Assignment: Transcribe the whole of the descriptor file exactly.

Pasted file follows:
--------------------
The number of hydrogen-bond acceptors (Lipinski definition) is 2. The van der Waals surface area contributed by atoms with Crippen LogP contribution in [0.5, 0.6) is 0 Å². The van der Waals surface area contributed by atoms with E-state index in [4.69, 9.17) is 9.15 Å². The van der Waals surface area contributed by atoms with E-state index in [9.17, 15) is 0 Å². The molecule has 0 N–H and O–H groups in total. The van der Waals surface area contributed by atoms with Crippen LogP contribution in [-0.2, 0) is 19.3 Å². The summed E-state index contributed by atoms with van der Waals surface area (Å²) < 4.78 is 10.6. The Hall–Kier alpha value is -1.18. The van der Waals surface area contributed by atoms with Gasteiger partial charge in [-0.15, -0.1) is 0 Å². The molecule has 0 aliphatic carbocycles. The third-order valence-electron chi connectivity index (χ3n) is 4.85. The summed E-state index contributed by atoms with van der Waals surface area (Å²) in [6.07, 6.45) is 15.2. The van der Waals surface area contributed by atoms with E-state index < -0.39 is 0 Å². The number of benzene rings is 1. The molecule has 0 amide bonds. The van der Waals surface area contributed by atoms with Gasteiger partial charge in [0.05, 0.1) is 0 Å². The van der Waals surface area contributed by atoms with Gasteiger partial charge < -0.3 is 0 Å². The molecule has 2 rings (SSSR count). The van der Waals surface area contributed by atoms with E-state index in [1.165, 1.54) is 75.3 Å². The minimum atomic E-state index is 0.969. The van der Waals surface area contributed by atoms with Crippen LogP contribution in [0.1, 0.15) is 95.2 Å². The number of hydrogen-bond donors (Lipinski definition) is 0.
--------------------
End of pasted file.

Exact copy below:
The number of hydrogen-bond acceptors (Lipinski definition) is 2. The van der Waals surface area contributed by atoms with Crippen LogP contribution in [0.5, 0.6) is 0 Å². The van der Waals surface area contributed by atoms with E-state index in [4.69, 9.17) is 9.15 Å². The van der Waals surface area contributed by atoms with E-state index in [9.17, 15) is 0 Å². The molecule has 0 N–H and O–H groups in total. The van der Waals surface area contributed by atoms with Crippen LogP contribution in [-0.2, 0) is 19.3 Å². The summed E-state index contributed by atoms with van der Waals surface area (Å²) < 4.78 is 10.6. The Hall–Kier alpha value is -1.18. The van der Waals surface area contributed by atoms with Gasteiger partial charge in [-0.15, -0.1) is 0 Å². The molecule has 0 aliphatic carbocycles. The third-order valence-electron chi connectivity index (χ3n) is 4.85. The summed E-state index contributed by atoms with van der Waals surface area (Å²) in [6.07, 6.45) is 15.2. The van der Waals surface area contributed by atoms with E-state index < -0.39 is 0 Å². The number of benzene rings is 1. The molecule has 0 amide bonds. The van der Waals surface area contributed by atoms with Gasteiger partial charge in [0.05, 0.1) is 0 Å². The van der Waals surface area contributed by atoms with Gasteiger partial charge < -0.3 is 0 Å². The molecule has 2 rings (SSSR count). The van der Waals surface area contributed by atoms with E-state index in [1.165, 1.54) is 75.3 Å². The minimum atomic E-state index is 0.969. The van der Waals surface area contributed by atoms with Crippen LogP contribution in [0.1, 0.15) is 95.2 Å². The number of hydrogen-bond donors (Lipinski definition) is 0.